Bullying is something that needs to be combated. Below are some good resources to both help you understand more about the phenomena of bullying, and therefore give you a means to help and protect your children, as well as some tools to help educate your own children on bullying, regardless of age.
Your child may not be bullied. They may not be A BULLY. But they still might be sitting aside and letting a bully operate.
Peer pressure is a wonderful thing, and it works on bullies too!
This simple book is important because it helps children find out ways that THEY can help their peers to stop bullying.
Bullying is not just for smaller kids. Teens get bullied too, and often do not yet have the emotional stability to deal well with the problems. A great book for teens
A great book to educate the very young about the dangers and bad side of bullying.
If enough children are taught about the dangers of bullying at a young enough age, peer pressure will keep the bully's in line.
What are the chances YOUR child has been bullied?
If you wonder if YOUR child could be the recipient of bullying, the chances are actually pretty good that they are.
Pure "bullying" statistics show that 77 percent of children admit to having been the recipient of some sort of bullying at one time or another. This does not mean that they are mercilessly attacked all the time, but that they have at some point been singled out as the target of a bully.
77 percent. That is quite a huge number, and quite a shocking one, I think.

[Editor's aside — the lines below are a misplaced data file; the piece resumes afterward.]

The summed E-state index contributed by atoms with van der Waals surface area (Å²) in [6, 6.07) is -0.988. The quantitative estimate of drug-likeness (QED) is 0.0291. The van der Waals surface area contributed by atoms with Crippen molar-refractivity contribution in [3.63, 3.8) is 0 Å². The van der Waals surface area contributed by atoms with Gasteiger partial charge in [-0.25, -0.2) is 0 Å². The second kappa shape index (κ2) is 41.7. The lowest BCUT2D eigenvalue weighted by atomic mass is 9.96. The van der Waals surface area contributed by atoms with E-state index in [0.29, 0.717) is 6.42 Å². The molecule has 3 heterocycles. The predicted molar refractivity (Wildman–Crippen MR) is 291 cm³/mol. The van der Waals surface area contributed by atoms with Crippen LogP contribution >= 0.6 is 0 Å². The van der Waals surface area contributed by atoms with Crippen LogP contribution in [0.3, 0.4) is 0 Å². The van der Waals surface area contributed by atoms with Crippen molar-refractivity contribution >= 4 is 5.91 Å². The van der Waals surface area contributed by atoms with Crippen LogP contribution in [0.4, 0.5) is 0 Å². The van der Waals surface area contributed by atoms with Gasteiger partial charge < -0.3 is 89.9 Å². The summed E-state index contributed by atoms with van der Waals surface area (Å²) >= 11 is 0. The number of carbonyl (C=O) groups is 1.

Technology, likely plays a big part of this equation. Just look at all the people online who "flame". WHen you do not have to be face to face with someone to insult and degrade them, it makes it seem easier, even though it is just as painful and hurtful for the child who receives the insult. Perhaps it is even worse, since the child may feel that, "the entire world" will see the insult and magnify the insult in their own minds.
The statistics say that 58% of children say they have been bullied online at least once, and had nasty things said specifically about them.
So the chances are pretty good your child has experienced some form of bullying. Hopefully they are not a constant and unrelenting target of a nasty bully, but regardless, there is a better than average chance that every child has been the recipient of some form of bullying.
Cyberbully: Words can hurt - An ABC family movie to watch with your kids
Cyberbullying is something that is foreign to parents. We know what it is, but it is something that we can never have experienced, living in a time before mobile devices were a commonplace part of the fabric of school and society.
This nice ABC family movie gives a great showcase on just how damaging this trend can be. It is a warning to parents and children alike and is a great show to watch with your children, if only for the open and honest discussions it can bring about.
The heartbreaking story of one girl and the effects that cyber-bullying has on her, her family and her friends.
In this modern, technological age, this is an important movie that parents should see with their children to both fully understand the concept of how nasty and hurtful this effect can be, but to also use it as a launching point for an open and frank discussion of cyberbullying with your child.